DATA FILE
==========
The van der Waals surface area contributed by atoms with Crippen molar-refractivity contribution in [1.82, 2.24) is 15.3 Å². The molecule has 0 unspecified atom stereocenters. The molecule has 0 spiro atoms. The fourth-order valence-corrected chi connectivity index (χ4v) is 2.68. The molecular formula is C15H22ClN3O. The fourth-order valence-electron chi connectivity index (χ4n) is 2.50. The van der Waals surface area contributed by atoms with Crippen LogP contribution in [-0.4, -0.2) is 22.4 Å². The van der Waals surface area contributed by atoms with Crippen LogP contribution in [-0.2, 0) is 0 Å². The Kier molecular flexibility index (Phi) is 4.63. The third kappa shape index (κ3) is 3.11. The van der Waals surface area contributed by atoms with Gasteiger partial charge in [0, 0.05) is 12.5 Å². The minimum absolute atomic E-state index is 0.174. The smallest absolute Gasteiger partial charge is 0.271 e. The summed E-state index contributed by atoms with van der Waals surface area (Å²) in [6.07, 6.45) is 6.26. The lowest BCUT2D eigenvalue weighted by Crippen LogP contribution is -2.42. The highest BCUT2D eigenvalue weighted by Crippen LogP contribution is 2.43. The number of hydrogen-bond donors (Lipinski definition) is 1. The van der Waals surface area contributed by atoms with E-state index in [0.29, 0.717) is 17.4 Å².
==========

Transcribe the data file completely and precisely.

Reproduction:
The van der Waals surface area contributed by atoms with Crippen molar-refractivity contribution in [1.82, 2.24) is 15.3 Å². The molecule has 0 unspecified atom stereocenters. The molecule has 0 spiro atoms. The fourth-order valence-corrected chi connectivity index (χ4v) is 2.68. The molecular formula is C15H22ClN3O. The fourth-order valence-electron chi connectivity index (χ4n) is 2.50. The van der Waals surface area contributed by atoms with Crippen LogP contribution in [-0.4, -0.2) is 22.4 Å². The van der Waals surface area contributed by atoms with Crippen LogP contribution in [-0.2, 0) is 0 Å². The Kier molecular flexibility index (Phi) is 4.63. The third kappa shape index (κ3) is 3.11. The van der Waals surface area contributed by atoms with Gasteiger partial charge in [0, 0.05) is 12.5 Å². The minimum absolute atomic E-state index is 0.174. The smallest absolute Gasteiger partial charge is 0.271 e. The summed E-state index contributed by atoms with van der Waals surface area (Å²) in [6.07, 6.45) is 6.26. The lowest BCUT2D eigenvalue weighted by Crippen LogP contribution is -2.42. The highest BCUT2D eigenvalue weighted by Crippen LogP contribution is 2.43. The number of hydrogen-bond donors (Lipinski definition) is 1. The van der Waals surface area contributed by atoms with E-state index in [0.29, 0.717) is 17.4 Å².